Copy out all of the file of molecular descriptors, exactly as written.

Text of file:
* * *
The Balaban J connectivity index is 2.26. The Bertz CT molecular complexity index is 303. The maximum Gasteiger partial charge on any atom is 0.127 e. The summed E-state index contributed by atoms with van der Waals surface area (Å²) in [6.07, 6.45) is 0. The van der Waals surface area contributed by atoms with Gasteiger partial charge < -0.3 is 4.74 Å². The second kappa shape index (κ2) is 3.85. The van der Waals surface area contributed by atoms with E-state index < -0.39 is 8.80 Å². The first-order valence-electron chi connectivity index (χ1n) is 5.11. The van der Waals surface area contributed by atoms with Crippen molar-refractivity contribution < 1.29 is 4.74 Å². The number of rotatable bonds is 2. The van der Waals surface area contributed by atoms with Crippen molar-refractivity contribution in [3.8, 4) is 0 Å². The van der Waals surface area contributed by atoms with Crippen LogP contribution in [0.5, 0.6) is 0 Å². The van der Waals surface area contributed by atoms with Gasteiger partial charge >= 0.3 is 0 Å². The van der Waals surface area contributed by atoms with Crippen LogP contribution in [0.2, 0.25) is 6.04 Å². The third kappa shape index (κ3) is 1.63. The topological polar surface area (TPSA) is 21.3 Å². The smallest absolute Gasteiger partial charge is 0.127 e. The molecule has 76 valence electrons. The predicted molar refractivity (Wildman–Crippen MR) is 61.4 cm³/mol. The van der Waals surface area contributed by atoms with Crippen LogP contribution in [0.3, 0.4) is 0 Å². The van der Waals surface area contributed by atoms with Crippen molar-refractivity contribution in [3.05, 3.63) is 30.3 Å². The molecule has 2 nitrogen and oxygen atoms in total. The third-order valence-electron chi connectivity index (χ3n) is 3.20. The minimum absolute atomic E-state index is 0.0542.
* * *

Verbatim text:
The Balaban J connectivity index is 2.26. The Bertz CT molecular complexity index is 303. The maximum Gasteiger partial charge on any atom is 0.127 e. The summed E-state index contributed by atoms with van der Waals surface area (Å²) in [6.07, 6.45) is 0. The van der Waals surface area contributed by atoms with Gasteiger partial charge < -0.3 is 4.74 Å². The second kappa shape index (κ2) is 3.85. The van der Waals surface area contributed by atoms with E-state index < -0.39 is 8.80 Å². The first-order valence-electron chi connectivity index (χ1n) is 5.11. The van der Waals surface area contributed by atoms with Crippen molar-refractivity contribution < 1.29 is 4.74 Å². The number of rotatable bonds is 2. The van der Waals surface area contributed by atoms with Crippen molar-refractivity contribution in [3.8, 4) is 0 Å². The van der Waals surface area contributed by atoms with Crippen LogP contribution in [0.5, 0.6) is 0 Å². The van der Waals surface area contributed by atoms with Gasteiger partial charge >= 0.3 is 0 Å². The van der Waals surface area contributed by atoms with Crippen LogP contribution in [0.2, 0.25) is 6.04 Å². The third kappa shape index (κ3) is 1.63. The topological polar surface area (TPSA) is 21.3 Å². The smallest absolute Gasteiger partial charge is 0.127 e. The molecule has 76 valence electrons. The predicted molar refractivity (Wildman–Crippen MR) is 61.4 cm³/mol. The van der Waals surface area contributed by atoms with Crippen LogP contribution in [0.3, 0.4) is 0 Å². The van der Waals surface area contributed by atoms with Crippen molar-refractivity contribution in [3.05, 3.63) is 30.3 Å². The molecule has 2 nitrogen and oxygen atoms in total. The third-order valence-electron chi connectivity index (χ3n) is 3.20. The minimum absolute atomic E-state index is 0.0542.